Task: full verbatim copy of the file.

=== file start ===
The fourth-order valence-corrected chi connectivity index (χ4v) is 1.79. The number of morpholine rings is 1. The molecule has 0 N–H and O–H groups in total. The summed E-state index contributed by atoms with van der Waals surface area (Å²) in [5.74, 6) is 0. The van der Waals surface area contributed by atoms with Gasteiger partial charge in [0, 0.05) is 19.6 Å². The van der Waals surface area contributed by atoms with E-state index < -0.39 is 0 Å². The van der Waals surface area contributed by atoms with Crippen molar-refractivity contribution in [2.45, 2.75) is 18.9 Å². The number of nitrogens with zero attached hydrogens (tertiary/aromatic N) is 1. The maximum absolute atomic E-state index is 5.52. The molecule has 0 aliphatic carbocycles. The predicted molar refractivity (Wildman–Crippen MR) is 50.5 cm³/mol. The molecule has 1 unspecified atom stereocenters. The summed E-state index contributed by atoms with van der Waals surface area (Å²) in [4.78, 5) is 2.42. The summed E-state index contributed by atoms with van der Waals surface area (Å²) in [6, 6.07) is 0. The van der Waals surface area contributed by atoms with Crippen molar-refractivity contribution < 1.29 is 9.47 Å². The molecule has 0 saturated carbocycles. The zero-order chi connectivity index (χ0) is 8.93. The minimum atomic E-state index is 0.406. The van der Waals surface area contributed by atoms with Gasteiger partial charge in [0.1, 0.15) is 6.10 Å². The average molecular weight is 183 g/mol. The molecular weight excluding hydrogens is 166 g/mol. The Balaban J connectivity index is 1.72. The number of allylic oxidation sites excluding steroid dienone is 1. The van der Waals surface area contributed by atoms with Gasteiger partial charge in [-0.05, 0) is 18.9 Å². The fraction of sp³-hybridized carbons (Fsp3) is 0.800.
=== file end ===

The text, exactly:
The fourth-order valence-corrected chi connectivity index (χ4v) is 1.79. The number of morpholine rings is 1. The molecule has 0 N–H and O–H groups in total. The summed E-state index contributed by atoms with van der Waals surface area (Å²) in [5.74, 6) is 0. The van der Waals surface area contributed by atoms with Gasteiger partial charge in [0, 0.05) is 19.6 Å². The van der Waals surface area contributed by atoms with E-state index < -0.39 is 0 Å². The van der Waals surface area contributed by atoms with Crippen molar-refractivity contribution in [2.45, 2.75) is 18.9 Å². The number of nitrogens with zero attached hydrogens (tertiary/aromatic N) is 1. The maximum absolute atomic E-state index is 5.52. The molecule has 0 aliphatic carbocycles. The predicted molar refractivity (Wildman–Crippen MR) is 50.5 cm³/mol. The molecule has 1 unspecified atom stereocenters. The summed E-state index contributed by atoms with van der Waals surface area (Å²) in [4.78, 5) is 2.42. The summed E-state index contributed by atoms with van der Waals surface area (Å²) in [6, 6.07) is 0. The van der Waals surface area contributed by atoms with Crippen molar-refractivity contribution < 1.29 is 9.47 Å². The molecule has 0 saturated carbocycles. The zero-order chi connectivity index (χ0) is 8.93. The minimum atomic E-state index is 0.406. The van der Waals surface area contributed by atoms with Gasteiger partial charge in [0.1, 0.15) is 6.10 Å². The average molecular weight is 183 g/mol. The molecular weight excluding hydrogens is 166 g/mol. The Balaban J connectivity index is 1.72. The number of allylic oxidation sites excluding steroid dienone is 1. The van der Waals surface area contributed by atoms with Gasteiger partial charge in [-0.05, 0) is 18.9 Å². The fraction of sp³-hybridized carbons (Fsp3) is 0.800.